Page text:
Under section 157.062, if a motion for enforcement of a child support order is joined with another claim, the Texas Rules of Civil Procedure applicable to the filing of an original lawsuit apply and a hearing may not be “held before 10 a.m. on the first Monday after the 20th day after the date of service.” See Tex. Fam. Code § 157.062(d); see also Hathcox, 981 S.W.2d at 425. Conversely, if the motion for enforcement is not joined with another claim, section 157.062 requires only that a respondent be personally served with a copy of the motion and notice “not later than the 10th day before the date of the hearing.” Tex. Fam. Code § 157.062(c).
In this case, Crystal's motion for enforcement was not joined with another claim; thus section 157.062 mandated personal service on Theodore at least ten days before the hearing. Id. The record reflects that Theodore was personally served with the trial court's show cause order to appear, as well as Crystal's motion to enforce, on May 20, 2015, more than ten days before the date of the June 3, 2015 hearing.1 Cf. Ex parte Davis, 344 S.W.2d 153, 155 (Tex. 1961) (orig. proceeding) (“[T]he holding of the hearing in less than ten days after service of notice may constitute a denial of due process.”).
Further, the record shows that Crystal complied with Texas Rule of Civil Procedure 308a. “When the court has ordered child support or possession of or access to a child and it is claimed that the order has been violated, the person claiming that a violation has occurred shall make this known to the court.” Tex. R. Civ. P. 308a. Crystal did precisely what rule 308a required: she notified the court of continuing, exclusive jurisdiction of her claim that Theodore had violated the trial court's 1999 child support order via her motion to enforce. See Tex. Fam. Code § 157.001(d).
Despite receiving the show cause order to appear and motion to enforce fourteen days before the hearing, Theodore failed to appear at the June 3 enforcement hearing. Cf. Davis, 344 S.W.2d at 155-56 (“The person charged may not ignore the show cause order as he might ignore citation in a civil suit. He is commanded by the court to appear, and if he ignores the command he may be brought in under a capias.”). And when, as here, a party personally served with the statutorily required notice to appear at an enforcement hearing does not appear “at the designated time, place, and date to respond to a motion for enforcement of an existing court order,” the court “may, on proper proof, grant default judgment for the relief sought.” Tex. Fam. Code § 157.066.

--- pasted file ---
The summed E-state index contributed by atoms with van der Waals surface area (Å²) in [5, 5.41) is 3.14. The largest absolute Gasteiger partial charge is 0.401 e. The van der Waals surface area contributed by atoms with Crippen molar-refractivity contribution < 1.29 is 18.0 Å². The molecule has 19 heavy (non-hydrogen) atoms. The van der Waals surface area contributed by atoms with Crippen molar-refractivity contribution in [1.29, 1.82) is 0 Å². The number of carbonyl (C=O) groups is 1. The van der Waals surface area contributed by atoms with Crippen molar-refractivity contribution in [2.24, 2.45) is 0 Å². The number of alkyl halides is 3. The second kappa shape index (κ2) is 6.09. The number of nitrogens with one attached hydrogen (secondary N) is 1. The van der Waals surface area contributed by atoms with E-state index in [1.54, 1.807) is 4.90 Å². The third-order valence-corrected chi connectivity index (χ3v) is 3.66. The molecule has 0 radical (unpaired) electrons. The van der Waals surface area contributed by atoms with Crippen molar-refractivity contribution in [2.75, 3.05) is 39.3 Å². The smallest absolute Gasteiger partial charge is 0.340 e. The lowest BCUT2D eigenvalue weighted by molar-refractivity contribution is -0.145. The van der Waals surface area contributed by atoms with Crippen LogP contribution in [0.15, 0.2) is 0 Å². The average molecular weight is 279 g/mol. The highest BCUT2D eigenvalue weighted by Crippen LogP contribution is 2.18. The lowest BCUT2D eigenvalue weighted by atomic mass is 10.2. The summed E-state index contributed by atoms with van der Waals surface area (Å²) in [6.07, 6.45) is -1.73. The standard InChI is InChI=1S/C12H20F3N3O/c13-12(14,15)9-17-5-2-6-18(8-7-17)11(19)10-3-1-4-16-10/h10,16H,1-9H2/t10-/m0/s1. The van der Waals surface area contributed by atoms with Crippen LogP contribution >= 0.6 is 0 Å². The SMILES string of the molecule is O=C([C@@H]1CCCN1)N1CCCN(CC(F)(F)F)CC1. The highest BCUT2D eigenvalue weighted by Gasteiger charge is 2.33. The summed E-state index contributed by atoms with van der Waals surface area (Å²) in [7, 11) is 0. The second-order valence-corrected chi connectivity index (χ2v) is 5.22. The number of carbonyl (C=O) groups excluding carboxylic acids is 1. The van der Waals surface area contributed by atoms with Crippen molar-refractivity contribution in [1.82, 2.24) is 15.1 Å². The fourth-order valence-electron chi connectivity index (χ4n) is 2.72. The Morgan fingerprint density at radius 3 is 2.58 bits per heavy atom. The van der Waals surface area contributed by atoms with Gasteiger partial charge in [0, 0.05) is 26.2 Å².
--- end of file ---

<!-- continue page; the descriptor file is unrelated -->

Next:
In sum, Theodore received more than the statutorily required notice of the enforcement hearing. Id. § 157.062(c). The trial court ordered Theodore to appear at this hearing, yet Theodore failed to appear. Cf. Davis, 344 S.W.2d at 155-56. After the evidentiary hearing on Crystal's motion to enforce, the trial court properly signed a default judgment awarding Crystal arrearages, plus interest, pursuant to the original child support order. Tex. Fam. Code § 157.066. Finally, the authority upon which Theodore relies for the proposition that he was entitled to forty-five days' notice of the hearing is inapplicable to the motion for enforcement and show cause order to appear at issue in this case. See Hathcox, 981 S.W.2d at 425.
Under these circumstances, Theodore has not established that his due process rights were violated. We therefore overrule his sole appellate issue, and affirm the trial court's judgment.
1. Theodore acknowledged in an affidavit attached to his motion to set aside the default judgment that he received the motion for enforcement and order to appear.
Kevin Jewell Justice